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Tom’s Guide
Tom’s Guide
Josh Render

OpenAI removes Sky voice after Scarlett Johansson legal threat — here’s what’s going on


Scarlett Johansson has recently accused Open AI of copying her voice after denying permission for them to use it for their voice assistant. 

This comes just after OpenAI took the voice down due to the similarity. However, we didn't know before now that Johansson herself was involved.

Johansson's legal team provided a statement to NPR from the actor and discussed the two letters sent to OpenAI demanding the company disclose how it developed an AI personal assistant voice that sounds a lot like the actor.

In her statement, Johansson said, “Last September, I received an offer from Sam Altman, who wanted to hire me to voice the current ChatGPT 4.0 system. He told me that he felt that by my voicing the system, I could bridge the gap between tech companies and creatives and help consumers feel comfortable with the seismic shift concerning humans and AI. He said he felt that my voice would be comforting to people.” 

Johansson declined the offer after “much consideration and for personal reasons.” However, when OpenAI demoed GPT-4o, their latest large language model last week, Johansson was informed by numerous people that ‘Sky’ sounded like her. 

(Image credit: Future)

 Johanssen went on to watch the video and said she was “shocked, angered and in disbelief that Mr. Altman would pursue a voice that sounded so eerily similar to mind that my closest friends and news outlets could not tell the difference.” she also mentioned that Altman had reached out to her only a few days before the demo to ask her to reconsider, but released the video before she could respond.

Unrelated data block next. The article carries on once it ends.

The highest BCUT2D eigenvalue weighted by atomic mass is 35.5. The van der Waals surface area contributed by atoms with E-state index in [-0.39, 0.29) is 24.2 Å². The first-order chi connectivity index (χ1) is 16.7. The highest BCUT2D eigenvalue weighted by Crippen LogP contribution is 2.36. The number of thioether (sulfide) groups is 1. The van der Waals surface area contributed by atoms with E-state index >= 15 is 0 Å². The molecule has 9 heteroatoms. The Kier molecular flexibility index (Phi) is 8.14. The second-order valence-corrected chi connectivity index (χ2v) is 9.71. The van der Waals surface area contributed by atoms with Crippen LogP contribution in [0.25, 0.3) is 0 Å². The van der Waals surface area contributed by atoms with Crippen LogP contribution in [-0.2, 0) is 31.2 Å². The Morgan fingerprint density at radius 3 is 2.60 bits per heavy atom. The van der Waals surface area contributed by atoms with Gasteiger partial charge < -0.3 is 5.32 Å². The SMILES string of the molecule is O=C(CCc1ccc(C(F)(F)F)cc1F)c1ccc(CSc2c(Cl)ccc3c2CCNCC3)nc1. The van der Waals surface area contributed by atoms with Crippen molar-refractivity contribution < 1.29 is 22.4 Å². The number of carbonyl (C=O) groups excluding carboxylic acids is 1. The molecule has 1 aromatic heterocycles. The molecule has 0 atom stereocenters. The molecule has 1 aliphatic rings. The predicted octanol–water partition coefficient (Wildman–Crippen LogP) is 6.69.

An OpenAI spokesperson stated that “The voice of Sky is not Scarlett Johansson's, and it was never intended to resemble hers,” in a statement sent to Engadget that was attributed to Altman. The statement went on to say. “We cast the voice actor behind Sky’s voice before any outreach to Ms. Johansson. Out of respect for Ms. Johansson, we have paused using Sky’s voice in our products. We are sorry to Ms. Johansson that we didn’t communicate better."

OpenAI also released a lengthy post on Monday that detailed how the company chooses voices for its AI assistants. The post explains how actors are and mentions that "Sky’s voice is not an imitation of Scarlett Johansson but belongs to a different professional actress using her own natural speaking voice. To protect their privacy, we cannot share the names of our voice talents." 

However, this release only came after Johansson's legal council sent letters asking for an explanation. "In a time when we are all grappling with deepfakes and the protection of our own likeness, our own work, our own identities, I believe these are questions that deserve absolute clarity," Johansson wrote. "I look forward to resolution in the form of transparency and the passage of appropriate legislation to help ensure that individual rights are protected."

The rise of AI-generated voices has allowed assistants to sound more real, and allow for more connection with users. However, this situation reveals one of the bigger concerns around how easy it is to recreate voices. This is added to the other concerns about making AI-generated voices sound so real that they can be used to trick people into thinking they are speaking to loved ones. 

We'll keep following this story to see if OpenAI and Johansson come to an agreement, or take it all the way to court. Whatever happens, it'll likely provide a key precedent for how AI will be permitted to sound and act going forward.

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